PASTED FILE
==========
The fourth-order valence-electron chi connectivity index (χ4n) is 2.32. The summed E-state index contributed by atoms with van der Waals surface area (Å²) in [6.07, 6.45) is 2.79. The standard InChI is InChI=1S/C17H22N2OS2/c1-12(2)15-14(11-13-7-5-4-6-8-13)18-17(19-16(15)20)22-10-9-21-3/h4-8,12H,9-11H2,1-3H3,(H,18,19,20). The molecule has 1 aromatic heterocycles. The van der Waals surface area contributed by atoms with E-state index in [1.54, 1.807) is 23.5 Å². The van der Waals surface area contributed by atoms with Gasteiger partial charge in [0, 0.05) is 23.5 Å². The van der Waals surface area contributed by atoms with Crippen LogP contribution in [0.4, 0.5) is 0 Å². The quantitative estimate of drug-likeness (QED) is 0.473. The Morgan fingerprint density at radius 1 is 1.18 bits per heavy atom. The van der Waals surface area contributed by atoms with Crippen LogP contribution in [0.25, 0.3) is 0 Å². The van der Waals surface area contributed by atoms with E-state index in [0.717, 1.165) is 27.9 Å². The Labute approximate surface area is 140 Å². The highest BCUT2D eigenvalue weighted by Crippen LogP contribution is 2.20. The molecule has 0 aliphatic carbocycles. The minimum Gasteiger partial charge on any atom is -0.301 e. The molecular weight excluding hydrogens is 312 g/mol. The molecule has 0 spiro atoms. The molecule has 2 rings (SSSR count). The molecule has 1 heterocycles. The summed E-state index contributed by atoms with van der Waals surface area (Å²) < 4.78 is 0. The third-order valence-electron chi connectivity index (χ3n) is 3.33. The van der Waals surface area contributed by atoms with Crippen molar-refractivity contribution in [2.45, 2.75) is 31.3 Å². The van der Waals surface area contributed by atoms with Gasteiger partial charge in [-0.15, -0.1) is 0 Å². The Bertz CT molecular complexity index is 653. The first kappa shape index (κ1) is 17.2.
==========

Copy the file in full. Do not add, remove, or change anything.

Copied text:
The fourth-order valence-electron chi connectivity index (χ4n) is 2.32. The summed E-state index contributed by atoms with van der Waals surface area (Å²) in [6.07, 6.45) is 2.79. The standard InChI is InChI=1S/C17H22N2OS2/c1-12(2)15-14(11-13-7-5-4-6-8-13)18-17(19-16(15)20)22-10-9-21-3/h4-8,12H,9-11H2,1-3H3,(H,18,19,20). The molecule has 1 aromatic heterocycles. The van der Waals surface area contributed by atoms with E-state index in [1.54, 1.807) is 23.5 Å². The van der Waals surface area contributed by atoms with Gasteiger partial charge in [0, 0.05) is 23.5 Å². The van der Waals surface area contributed by atoms with Crippen LogP contribution in [0.4, 0.5) is 0 Å². The quantitative estimate of drug-likeness (QED) is 0.473. The Morgan fingerprint density at radius 1 is 1.18 bits per heavy atom. The van der Waals surface area contributed by atoms with Crippen LogP contribution in [0.25, 0.3) is 0 Å². The van der Waals surface area contributed by atoms with E-state index in [0.717, 1.165) is 27.9 Å². The Labute approximate surface area is 140 Å². The highest BCUT2D eigenvalue weighted by Crippen LogP contribution is 2.20. The molecule has 0 aliphatic carbocycles. The minimum Gasteiger partial charge on any atom is -0.301 e. The molecular weight excluding hydrogens is 312 g/mol. The molecule has 0 spiro atoms. The molecule has 2 rings (SSSR count). The molecule has 1 heterocycles. The summed E-state index contributed by atoms with van der Waals surface area (Å²) < 4.78 is 0. The third-order valence-electron chi connectivity index (χ3n) is 3.33. The van der Waals surface area contributed by atoms with Crippen molar-refractivity contribution in [2.45, 2.75) is 31.3 Å². The van der Waals surface area contributed by atoms with Gasteiger partial charge in [-0.15, -0.1) is 0 Å². The Bertz CT molecular complexity index is 653. The first kappa shape index (κ1) is 17.2.